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              H2S signals through protein S-sulfhydration.

              Hydrogen sulfide (H2S), a messenger molecule generated by cystathionine gamma-lyase, acts as a physiologic vasorelaxant. Mechanisms whereby H2S signals have been elusive. We now show that H2S physiologically modifies cysteines in a large number of proteins by S-sulfhydration. About 10 to 25% of many liver proteins, including actin, tubulin, and glyceraldehyde-3-phosphate dehydrogenase (GAPDH), are sulfhydrated under physiological conditions. Sulfhydration augments GAPDH activity and enhances actin polymerization. Sulfhydration thus appears to be a physiologic posttranslational modification for proteins.
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                Author and article information

                Contributors
                Journal
                Genes Dis
                Genes Dis
                Genes & Diseases
                Chongqing Medical University
                2352-4820
                2352-3042
                20 April 2022
                September 2023
                20 April 2022
                : 10
                : 5
                : 1870-1882
                Affiliations
                [a ]School of Basic Medical Sciences, Henan University, Kaifeng, Henan 475004, China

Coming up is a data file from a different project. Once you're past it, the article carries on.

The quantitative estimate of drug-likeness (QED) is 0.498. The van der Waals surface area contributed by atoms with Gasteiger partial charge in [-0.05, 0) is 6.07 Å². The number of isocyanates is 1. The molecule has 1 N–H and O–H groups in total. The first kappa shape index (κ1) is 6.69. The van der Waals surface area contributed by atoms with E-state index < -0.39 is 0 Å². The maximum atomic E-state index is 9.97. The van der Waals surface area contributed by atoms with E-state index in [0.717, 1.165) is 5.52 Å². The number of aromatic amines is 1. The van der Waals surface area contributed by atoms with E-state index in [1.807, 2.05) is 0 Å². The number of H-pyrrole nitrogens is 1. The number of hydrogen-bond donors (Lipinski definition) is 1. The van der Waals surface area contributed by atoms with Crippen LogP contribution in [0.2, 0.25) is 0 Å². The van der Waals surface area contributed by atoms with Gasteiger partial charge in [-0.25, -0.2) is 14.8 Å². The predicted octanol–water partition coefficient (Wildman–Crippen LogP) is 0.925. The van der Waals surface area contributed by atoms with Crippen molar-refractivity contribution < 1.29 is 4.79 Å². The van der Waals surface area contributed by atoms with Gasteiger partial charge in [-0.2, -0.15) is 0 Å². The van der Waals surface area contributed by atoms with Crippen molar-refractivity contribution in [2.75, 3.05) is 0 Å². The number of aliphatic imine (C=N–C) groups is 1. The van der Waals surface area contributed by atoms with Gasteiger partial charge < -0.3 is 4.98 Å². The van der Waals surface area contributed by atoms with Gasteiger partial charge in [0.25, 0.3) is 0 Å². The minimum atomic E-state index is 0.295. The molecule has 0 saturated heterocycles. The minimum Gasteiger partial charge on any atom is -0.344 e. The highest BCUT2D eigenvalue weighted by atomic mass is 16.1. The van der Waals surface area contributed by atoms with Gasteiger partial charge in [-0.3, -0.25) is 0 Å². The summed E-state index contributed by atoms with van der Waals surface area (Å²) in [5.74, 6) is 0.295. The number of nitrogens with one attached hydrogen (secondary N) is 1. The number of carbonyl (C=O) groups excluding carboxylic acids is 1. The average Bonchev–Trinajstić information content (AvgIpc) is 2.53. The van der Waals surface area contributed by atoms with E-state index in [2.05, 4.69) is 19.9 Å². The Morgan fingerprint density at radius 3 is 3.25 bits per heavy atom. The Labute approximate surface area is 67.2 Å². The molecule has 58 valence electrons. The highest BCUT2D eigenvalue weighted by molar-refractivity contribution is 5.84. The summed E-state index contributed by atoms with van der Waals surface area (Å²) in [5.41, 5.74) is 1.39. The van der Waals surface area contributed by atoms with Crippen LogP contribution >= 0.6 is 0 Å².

[b ]Henan International Joint Laboratory for Nuclear Protein Regulation, Henan University, Kaifeng, Henan 475004, China
                [c ]Kaifeng Key Laboratory of Infection and Biological Safety, School of Basic Medical Sciences, Henan University, Kaifeng, Henan 475004, China
                [d ]School of Stomatology, Henan University, Kaifeng, Henan 475004, China
                Author notes
                []Corresponding author. ddwubiomed2010@ 123456163.com
                [∗∗ ]Corresponding author. 10190096@ 123456vip.henu.edu.cn
                Article
                S2352-3042(22)00098-8
                10.1016/j.gendis.2022.03.022
                10363594
                4db8009c-9292-4d99-8f8b-023215a50e46
                © 2022 The Authors. Publishing services by Elsevier B.V. on behalf of KeAi Communications Co., Ltd.

                This is an open access article under the CC BY license (http://creativecommons.org/licenses/by/4.0/).

                History
                : 9 December 2021
                : 28 February 2022
                : 22 March 2022
                Categories
                Review Article

                hydrogen sulfide,modification,phosphorylation,s-nitrosylation,s-sulfhydration